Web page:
Germany’s Bild Newspaper: Germans Speak Poor English

Bild, a mass-circulation tabloid newspaper in Germany, can be a great source of snippets of news and a great reflection of a body of opinion in the country. It is always worth a quick read!

A front page story last week related to language. Only short, an English translation of the article in full is:

Adults Speak Poor English

Düsseldorf: The knowledge of English amongst adults in Germany is only average. In a comparison of 60 countries, Germany was only ranked 14th. The leading nations are Sweden, Norway and Estonia followed by Austria, Poland and Belgium. In last place is Iraq. (EF Education First)

This short article raises several fascinating questions:

- why is the article on the front page at all? The concept that Germans speak poor English (and 14th out of 60 is not so poor) must be a major concern. The implication is that speaking English is key to success in the world and in business. But……Germany punches vastly beyond it’s weight as an exporter to the point where the surplus is verging on embarrassing. Surely there is not a problem here?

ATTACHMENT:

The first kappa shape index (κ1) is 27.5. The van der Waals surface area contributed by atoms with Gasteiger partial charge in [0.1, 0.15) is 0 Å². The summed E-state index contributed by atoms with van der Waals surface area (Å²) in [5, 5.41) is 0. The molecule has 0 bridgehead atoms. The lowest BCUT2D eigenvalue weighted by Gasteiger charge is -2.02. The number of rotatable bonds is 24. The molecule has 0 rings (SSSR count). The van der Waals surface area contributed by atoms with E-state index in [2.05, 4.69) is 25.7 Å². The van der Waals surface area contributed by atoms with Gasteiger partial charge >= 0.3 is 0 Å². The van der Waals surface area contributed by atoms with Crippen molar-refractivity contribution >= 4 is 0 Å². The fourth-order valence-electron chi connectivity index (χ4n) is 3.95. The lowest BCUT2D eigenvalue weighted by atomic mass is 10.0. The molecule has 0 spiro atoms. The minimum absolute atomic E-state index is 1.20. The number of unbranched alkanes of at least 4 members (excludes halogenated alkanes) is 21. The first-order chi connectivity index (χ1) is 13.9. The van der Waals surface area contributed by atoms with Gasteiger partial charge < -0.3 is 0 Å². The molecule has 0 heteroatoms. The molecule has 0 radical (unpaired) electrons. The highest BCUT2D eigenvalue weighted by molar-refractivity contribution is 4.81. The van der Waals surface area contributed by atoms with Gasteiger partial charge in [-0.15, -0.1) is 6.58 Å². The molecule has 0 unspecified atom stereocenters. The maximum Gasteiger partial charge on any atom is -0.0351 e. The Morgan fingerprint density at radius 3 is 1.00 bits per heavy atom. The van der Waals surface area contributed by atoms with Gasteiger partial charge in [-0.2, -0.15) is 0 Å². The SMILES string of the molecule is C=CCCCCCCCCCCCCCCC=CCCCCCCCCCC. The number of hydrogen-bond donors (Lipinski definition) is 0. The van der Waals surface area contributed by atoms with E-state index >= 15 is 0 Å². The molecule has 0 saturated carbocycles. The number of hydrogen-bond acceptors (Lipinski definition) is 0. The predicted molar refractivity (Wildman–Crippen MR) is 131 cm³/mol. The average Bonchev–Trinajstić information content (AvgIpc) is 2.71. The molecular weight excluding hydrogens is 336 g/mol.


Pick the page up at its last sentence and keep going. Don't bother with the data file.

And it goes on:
- The countries quoted as leading in the field are generally smaller and fewer people in the world speak their language. So…..they would speak more foreign languages wouldn’t they! The 5 million Norwegians have more of a need to communicate outside their own country than 80 million Germans. Germans should therefore not expect to be as good linguists as Swedes and Norwegians as the incentive is not so great?

So, as someone who always enjoys spending time in Germany, it was interesting and surprising to see this story given such prominence. This implied linguistic insecurity seems entirely unwarranted. Incidentally the next story, given an equal amount of column inches, was that Germans are expecting to spend a record amount on Christmas presents this year – the average budget is expected to be €273 , an increase of €43 over the previous year.

Categories: General, Industry News

View other blog posts from: Nov2013